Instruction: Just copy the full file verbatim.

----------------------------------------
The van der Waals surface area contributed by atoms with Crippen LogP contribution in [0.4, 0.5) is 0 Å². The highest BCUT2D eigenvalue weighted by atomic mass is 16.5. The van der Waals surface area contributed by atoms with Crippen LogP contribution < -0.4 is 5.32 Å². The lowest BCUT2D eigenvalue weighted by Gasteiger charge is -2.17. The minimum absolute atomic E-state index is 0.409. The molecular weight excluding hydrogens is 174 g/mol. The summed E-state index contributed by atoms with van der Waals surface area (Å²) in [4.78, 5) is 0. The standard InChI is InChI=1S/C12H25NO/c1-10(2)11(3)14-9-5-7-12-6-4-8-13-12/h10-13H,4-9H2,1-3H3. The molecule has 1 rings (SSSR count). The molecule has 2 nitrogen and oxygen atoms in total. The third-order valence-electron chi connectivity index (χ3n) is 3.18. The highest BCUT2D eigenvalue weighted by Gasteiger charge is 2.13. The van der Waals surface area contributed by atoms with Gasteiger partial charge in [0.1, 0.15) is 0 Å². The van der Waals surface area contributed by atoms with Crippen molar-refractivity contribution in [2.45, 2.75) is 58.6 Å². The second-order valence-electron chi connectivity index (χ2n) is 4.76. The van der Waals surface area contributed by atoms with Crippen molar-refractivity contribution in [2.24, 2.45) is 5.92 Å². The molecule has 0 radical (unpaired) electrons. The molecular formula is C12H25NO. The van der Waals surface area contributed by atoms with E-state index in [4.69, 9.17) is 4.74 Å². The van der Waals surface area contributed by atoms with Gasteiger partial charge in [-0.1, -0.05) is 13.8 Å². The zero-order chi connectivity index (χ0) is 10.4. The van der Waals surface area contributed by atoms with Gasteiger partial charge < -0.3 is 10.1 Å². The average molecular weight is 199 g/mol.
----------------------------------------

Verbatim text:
The van der Waals surface area contributed by atoms with Crippen LogP contribution in [0.4, 0.5) is 0 Å². The highest BCUT2D eigenvalue weighted by atomic mass is 16.5. The van der Waals surface area contributed by atoms with Crippen LogP contribution < -0.4 is 5.32 Å². The lowest BCUT2D eigenvalue weighted by Gasteiger charge is -2.17. The minimum absolute atomic E-state index is 0.409. The molecular weight excluding hydrogens is 174 g/mol. The summed E-state index contributed by atoms with van der Waals surface area (Å²) in [4.78, 5) is 0. The standard InChI is InChI=1S/C12H25NO/c1-10(2)11(3)14-9-5-7-12-6-4-8-13-12/h10-13H,4-9H2,1-3H3. The molecule has 1 rings (SSSR count). The molecule has 2 nitrogen and oxygen atoms in total. The third-order valence-electron chi connectivity index (χ3n) is 3.18. The highest BCUT2D eigenvalue weighted by Gasteiger charge is 2.13. The van der Waals surface area contributed by atoms with Gasteiger partial charge in [0.1, 0.15) is 0 Å². The van der Waals surface area contributed by atoms with Crippen molar-refractivity contribution in [2.45, 2.75) is 58.6 Å². The second-order valence-electron chi connectivity index (χ2n) is 4.76. The van der Waals surface area contributed by atoms with Crippen molar-refractivity contribution in [2.24, 2.45) is 5.92 Å². The molecule has 0 radical (unpaired) electrons. The molecular formula is C12H25NO. The van der Waals surface area contributed by atoms with E-state index in [4.69, 9.17) is 4.74 Å². The van der Waals surface area contributed by atoms with Gasteiger partial charge in [-0.1, -0.05) is 13.8 Å². The zero-order chi connectivity index (χ0) is 10.4. The van der Waals surface area contributed by atoms with Gasteiger partial charge < -0.3 is 10.1 Å². The average molecular weight is 199 g/mol.